Life at the Republican Party of Wisconsin must really be a confusing mess right now when it comes to the race for U.S. Senate. They already have two active candidates participating in their primary, yet they still seem to be holding out hope that Tommy Thompson will jump into the already unstable mix. Those desperate hopes were underscored by their rush to Tommy's defense yesterday via press release. In it, they attack One Wisconsin Now because they dared to put some actual numbers around the fact that Tommy has been cashing in on special interest dollars since leaving the public sector. One Wisconsin Now must be on to something, given the quick and disjointed response from RPW. To borrow a famous quote, OWN "must have hit her close to the mark to get her all riled up like that…"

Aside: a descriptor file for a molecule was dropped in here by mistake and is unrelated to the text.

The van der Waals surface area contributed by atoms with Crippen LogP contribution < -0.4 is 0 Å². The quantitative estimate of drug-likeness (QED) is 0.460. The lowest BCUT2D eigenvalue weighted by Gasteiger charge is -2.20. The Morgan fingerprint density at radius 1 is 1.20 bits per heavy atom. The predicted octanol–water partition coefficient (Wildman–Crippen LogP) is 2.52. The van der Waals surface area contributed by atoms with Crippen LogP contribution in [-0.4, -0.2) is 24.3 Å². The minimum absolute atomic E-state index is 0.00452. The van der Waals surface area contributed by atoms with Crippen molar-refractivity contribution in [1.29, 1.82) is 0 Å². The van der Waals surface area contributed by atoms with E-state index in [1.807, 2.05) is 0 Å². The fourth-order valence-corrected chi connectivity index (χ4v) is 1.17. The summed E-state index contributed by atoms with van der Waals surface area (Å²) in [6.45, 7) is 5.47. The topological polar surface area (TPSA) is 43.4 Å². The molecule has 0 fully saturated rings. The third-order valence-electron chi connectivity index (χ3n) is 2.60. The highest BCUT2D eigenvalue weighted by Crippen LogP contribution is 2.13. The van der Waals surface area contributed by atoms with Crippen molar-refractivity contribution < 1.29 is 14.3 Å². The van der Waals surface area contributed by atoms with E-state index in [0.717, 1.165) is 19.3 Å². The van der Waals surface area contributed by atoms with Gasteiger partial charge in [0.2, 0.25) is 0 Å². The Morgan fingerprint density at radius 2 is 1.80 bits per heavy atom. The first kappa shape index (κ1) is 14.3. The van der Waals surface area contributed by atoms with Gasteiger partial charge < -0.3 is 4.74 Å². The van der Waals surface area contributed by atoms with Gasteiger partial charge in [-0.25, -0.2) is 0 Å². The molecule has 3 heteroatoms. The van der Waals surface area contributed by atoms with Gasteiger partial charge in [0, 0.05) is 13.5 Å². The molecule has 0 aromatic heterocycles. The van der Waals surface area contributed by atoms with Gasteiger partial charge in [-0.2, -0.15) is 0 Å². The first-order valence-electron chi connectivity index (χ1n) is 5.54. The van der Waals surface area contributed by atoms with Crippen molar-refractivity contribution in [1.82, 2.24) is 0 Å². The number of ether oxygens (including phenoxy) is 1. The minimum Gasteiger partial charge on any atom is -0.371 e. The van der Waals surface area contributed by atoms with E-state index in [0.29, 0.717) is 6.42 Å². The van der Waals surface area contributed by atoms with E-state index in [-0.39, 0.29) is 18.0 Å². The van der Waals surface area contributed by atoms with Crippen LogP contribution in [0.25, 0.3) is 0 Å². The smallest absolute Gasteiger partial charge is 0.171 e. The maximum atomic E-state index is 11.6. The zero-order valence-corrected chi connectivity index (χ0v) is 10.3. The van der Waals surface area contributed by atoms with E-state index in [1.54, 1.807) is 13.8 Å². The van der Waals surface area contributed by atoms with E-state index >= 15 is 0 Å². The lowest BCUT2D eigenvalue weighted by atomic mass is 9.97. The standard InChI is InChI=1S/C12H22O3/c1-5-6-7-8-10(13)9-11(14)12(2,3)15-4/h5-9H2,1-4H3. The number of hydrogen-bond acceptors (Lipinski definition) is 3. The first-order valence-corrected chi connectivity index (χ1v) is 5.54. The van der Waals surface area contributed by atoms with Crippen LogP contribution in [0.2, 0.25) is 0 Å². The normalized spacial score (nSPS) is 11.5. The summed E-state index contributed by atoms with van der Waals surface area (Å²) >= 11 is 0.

The RPW's response was not only interesting because of its knee jerk nature, but it was also noteworthy for its total inability to stay on the actual subject. If their real problem was OWN reporting the facts surrounding Tommy's new and greatly improved financial status, then they should have made that point and been done with it. Instead they chose to throw together a virtual grab bag of unrelated issues. First, they attacked the wrong U.S. Senator (Herb Kohl), who isn't even up for reelection this year. Then they try to compare his independent wealth earned prior to becoming a public official to that of Tommy's special interest pay day directly afterwards. Apparently they can't even stay focused long enough to understand the point that OWN was actually making. It was clearly not about being wealthy and being a (potential) candidate for something. It was about Tommy Thompson using his past public sector job to fuel his special interest-funded bonanza – while the economy was collapsing no less.